Speaking of which, Amy is the more wallflower of the two, confident in her own way but she’s along for the ride more than anything. What stands out primarily for her is that she’s an out lesbian who hasn’t had the courage to kiss another girl yet with a running gag being her complete lack of knowledge of how lesbian sex works. The whole situation is very refreshing partly because Amy’s lesbianism is played up for laughs, but never makes her the butt of the joke, just her inexperience, mostly because Amy is already out before the film begins, this isn’t about her learning she likes girls, this is about her taking the steps to embrace that she like girls. Feldstein might have the funnier lines, but Dever steals the film in its dramatic kick with her little girl lost expression and then the bathroom scene that follows, you can’t help but have your heart go out to her.
What absolutely makes the film is the relationship between the two girls, to the point where this might be the best example of female friendship I’ve seen in ages. They have these little quirks that can only come from knowing someone their entire life and it shines through here, be it their shared codeword for ‘I need you to back me up’, the way they over-complement each other, their little digs, and friendly insults to each other or their willingness to be as open and honest with each other about everything – I couldn’t stop laughing throughout the entire Panda conversation. It’s rare to see friendships portrayed like this, but they pulled it off spectacularly.
As mentioned earlier, this is the directorial debut from Olivia Wilde and for a first timer she does a pretty damn good job, the only criticism I can think of is that the editing can be a little jarring at times, but that’s not even close to being a deal-breaker. What stands out about the film is how well it captures life as a modern teenager, the same way American Pie did for the 90s and Superbad did for the 00s, here sexuality is open, the Ivy Leagues aren’t just for the smart kids, and Lyft drivers are often your high school principal. Obviously, given the circumstances this is a wilder night than anyone is likely to experience, but it captures those very real situations that people find themselves in, maybe not so much the accidental drug taking – seriously that whole scene is out of the blue and fantastic – but in the sense of being lost, both literally and figuratively, seeing everyone around you be so sure of themselves, and worrying that you’ve wasted all that time. It’s why the kick in the guts works so well because you’ve watched Molly and Amy try so hard to overcome that lost feeling and in one moment they’re worse off than when they started.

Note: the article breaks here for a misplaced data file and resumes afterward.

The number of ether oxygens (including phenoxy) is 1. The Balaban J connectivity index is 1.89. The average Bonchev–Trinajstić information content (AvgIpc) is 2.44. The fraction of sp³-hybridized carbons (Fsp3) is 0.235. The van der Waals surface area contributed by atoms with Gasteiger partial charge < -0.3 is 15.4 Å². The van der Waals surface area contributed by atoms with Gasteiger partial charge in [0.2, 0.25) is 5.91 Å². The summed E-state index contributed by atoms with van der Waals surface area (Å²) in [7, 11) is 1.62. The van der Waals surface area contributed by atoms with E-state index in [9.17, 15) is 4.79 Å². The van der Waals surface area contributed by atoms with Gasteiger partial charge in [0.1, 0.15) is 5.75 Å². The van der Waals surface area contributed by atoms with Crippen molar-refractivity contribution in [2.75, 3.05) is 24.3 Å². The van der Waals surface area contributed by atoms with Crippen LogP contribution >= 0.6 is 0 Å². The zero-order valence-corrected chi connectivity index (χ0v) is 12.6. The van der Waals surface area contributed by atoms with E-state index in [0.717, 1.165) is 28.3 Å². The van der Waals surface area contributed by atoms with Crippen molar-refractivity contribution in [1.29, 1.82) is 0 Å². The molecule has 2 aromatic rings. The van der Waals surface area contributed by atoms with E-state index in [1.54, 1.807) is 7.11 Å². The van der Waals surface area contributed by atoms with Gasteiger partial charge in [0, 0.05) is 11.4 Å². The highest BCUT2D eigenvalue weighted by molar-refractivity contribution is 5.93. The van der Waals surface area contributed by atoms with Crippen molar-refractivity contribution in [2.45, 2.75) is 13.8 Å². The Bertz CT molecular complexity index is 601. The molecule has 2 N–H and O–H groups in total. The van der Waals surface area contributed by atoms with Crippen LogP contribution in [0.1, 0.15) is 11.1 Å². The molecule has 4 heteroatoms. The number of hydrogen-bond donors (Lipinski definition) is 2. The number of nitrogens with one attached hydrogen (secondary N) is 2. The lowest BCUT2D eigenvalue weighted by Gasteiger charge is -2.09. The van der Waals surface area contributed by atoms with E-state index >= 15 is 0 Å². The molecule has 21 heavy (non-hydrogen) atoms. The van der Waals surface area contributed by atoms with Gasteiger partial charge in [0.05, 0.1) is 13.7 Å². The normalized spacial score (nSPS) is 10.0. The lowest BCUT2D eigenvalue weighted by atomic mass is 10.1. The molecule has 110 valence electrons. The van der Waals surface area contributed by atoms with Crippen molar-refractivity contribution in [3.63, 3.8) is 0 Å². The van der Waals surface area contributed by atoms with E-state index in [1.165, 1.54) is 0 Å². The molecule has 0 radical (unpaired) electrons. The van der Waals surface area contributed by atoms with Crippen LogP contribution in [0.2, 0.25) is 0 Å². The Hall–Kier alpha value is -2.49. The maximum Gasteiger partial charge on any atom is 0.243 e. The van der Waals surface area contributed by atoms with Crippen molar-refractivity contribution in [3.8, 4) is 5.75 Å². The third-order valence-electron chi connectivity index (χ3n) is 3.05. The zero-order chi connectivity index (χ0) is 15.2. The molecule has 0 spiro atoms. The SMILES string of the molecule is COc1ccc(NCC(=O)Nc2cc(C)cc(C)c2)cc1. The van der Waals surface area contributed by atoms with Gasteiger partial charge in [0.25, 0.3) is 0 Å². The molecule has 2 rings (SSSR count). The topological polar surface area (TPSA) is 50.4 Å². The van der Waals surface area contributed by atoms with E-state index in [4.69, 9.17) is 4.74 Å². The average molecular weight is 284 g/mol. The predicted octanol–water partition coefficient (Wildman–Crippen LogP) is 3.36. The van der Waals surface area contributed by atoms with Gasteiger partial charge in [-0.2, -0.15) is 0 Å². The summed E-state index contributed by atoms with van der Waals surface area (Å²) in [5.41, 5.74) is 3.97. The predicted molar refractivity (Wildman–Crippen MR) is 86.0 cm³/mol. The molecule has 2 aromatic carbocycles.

On a lighter note, the film is hilarious, and surprisingly raunchy as well with both Molly and Amy openly discussing sex like a couple of teenage boys, they argue about whether or not scissoring is a thing, they talk about their masturbation techniques (and failures) and at one point even casually watch porn together on their phone. A lot of the film’s funnier moments come from watching the girls be out of their element with each new party they end up at being stranger than the last – and somehow Gigi makes it to all of them – and then their attempts to find the address has them interact with a Pizza Delivery Guy who gives them sound advice on the dangers of approaching strangers. What’s great is that the film never goes for the cringe factor, you’re never left feeling uncomfortable for the characters and when you do, it’s done for sympathy rather than humor – i.e. Amy’s disastrous time in party bathroom – but that doesn’t hold them back when it comes to sexual jokes, girls can just be as raunchy as boys, and they showcase that here brilliantly.
For not really knowing much about Booksmart, I’m so glad I saw it because this is probably gonna end up on my “Best Of 2019 List” by Year’s end. The story takes the concept of “The Big Party” and injects it with female camaraderie, serious guts kicks and stop-motion hallucinations, the acting is superb with Feldstein and Dever’s chemistry selling the hell out of their core relationship and the oddball supporting cast helping them shape this strange, hilarious world with special mention to Lourd’s Gigi for stealing the film out with her rich girl hippy bullshit. And for her first film, Olivia Wilde showcases a solid understanding of the modern life of teenage girls, sex comedies, and combines the two into something truly special. It deserves more than just being called the female Superbad, but it absolutely earns its place to be put alongside it.
I am giving Booksmart a 4 out of 5 Hairpieces!